Pier Review

The days are long gone when a few tool-savvy friends could help a do-it-yourselfer put in a wooden or metal pier. We've compiled a list of questions you can use when you sit down with a contractor to discuss adding a dock.

 Q. Do I really need it? 
 A. Ask yourself this question before any major addition. Your answer will prompt other vital questions about how you intend to use the dock. As a swim platform? For boating? For twilight cocktails? Carefully consider needs―and finances. If all you want is a place to watch sunsets, save your greenbacks and build a deck on dry land.

 Q. Am I getting advice from people who know the rules? 
 A. Dock building is one of those rare categories in which I advise you not to rely on local lore. Chances are, older docks in your community were installed before current local, state, and federal environmental regulations were enacted.

 Q. How do I find out the rules in my community? 
 A. Start from the bottom up. Call your town's code-enforcement officer. Then check with local government agencies. Describe exactly where you live, and have your property survey or title available so that you can provide precise coordinates. For a helpful list of state departments of environmental protection, visit clay.net/statag.html.

 Q. Should I build a floating dock or one on pilings? 
 A. Floating docks rise and fall with the tides. They're attached to fixed vertical poles, sometimes called piers, pounded into the seabed. Stationary docks are, well, stationary. Most of the big decisions related to them―lengths, design configurations, height above the water―are shaped by regional regulations. One tip for pilings: Choose round rather than square for less-disruptive water flow and fewer edges to deteriorate over time.

 Pros of floating docks: They easily adjust to changes in water levels. In regions where the water ices over in winter, you can haul them up to shore to wait out the coldest months.

 Cons: To some, floating docks feel unstable. Many homeowners associations insist on traditional docks.

 Pros of stationary docks: If well constructed, stationary docks will ride out storms that tear loose floating docks. They also tower above high tides that pull floating docks to their anchoring systems' limits.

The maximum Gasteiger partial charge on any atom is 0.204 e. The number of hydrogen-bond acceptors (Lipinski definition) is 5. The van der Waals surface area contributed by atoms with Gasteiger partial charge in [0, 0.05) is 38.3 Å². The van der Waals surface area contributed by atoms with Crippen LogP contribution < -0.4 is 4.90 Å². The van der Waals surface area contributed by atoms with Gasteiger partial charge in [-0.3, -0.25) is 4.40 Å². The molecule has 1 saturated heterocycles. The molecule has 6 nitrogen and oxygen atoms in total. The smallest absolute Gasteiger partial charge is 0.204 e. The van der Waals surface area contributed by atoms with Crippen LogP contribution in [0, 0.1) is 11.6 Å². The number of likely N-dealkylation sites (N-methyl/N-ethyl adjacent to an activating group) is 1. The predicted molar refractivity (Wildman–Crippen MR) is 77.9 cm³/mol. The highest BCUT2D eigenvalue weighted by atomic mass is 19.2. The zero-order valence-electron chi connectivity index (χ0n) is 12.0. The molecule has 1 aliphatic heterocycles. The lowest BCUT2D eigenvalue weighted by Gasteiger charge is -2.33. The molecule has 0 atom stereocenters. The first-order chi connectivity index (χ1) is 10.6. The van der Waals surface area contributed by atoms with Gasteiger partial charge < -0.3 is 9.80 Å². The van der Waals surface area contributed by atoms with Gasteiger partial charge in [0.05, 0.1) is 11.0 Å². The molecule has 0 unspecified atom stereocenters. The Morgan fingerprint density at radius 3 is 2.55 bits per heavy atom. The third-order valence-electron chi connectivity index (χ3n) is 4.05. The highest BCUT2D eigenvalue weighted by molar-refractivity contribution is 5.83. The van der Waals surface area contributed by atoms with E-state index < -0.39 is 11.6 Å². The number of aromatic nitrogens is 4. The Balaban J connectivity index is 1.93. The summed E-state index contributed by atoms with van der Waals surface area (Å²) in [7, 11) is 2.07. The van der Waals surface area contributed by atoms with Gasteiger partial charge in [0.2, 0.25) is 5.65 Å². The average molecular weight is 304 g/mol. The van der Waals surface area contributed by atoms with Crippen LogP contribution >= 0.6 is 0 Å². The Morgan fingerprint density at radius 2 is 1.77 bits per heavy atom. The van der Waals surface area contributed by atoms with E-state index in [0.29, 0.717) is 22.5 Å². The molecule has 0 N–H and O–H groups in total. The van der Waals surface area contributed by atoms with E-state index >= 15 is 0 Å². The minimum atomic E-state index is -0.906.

Cons: Stationary docks are expensive and always in your view. Localities can impose a complicated review process for permanent coastal structures.

 Q. What material should I use? 
 A. Composite materials don't have wood's long track record, but they should have an advantage in resisting sun and salt. Only use composites for surface decking, not structural support. For the support components, I still favor pressure-treated wood. (Buy the more expensive stock, which contains more of the chemicals that resist rot.) And steel? Because it corrodes, it doesn't hack it in a residential context.

 Q. How about maintenance? 
 A. Go low maintenance. If you use high-quality pressure-treated wood, you won't need wood sealer. When you clean the dock, stick with plain water, a good scrub brush, and―in extreme circumstances―biodegradable soap. I'm betting after the first time on your knees with a brush, you'll see the grime as adding distinctive character.

 Read More About It 
For additional advice: "Coast-A-Syst" Environmental Stewardship for Homeowners; soil.ncsu.edu/assist.

For general dock tips: "Dock Primer," by the Canadian government; dfo-mpo.gc.ca (click on "Reports & Publications).

Printed from:
http://www.coastalliving.com/homes/building-to-last/pier-review-00400000000133/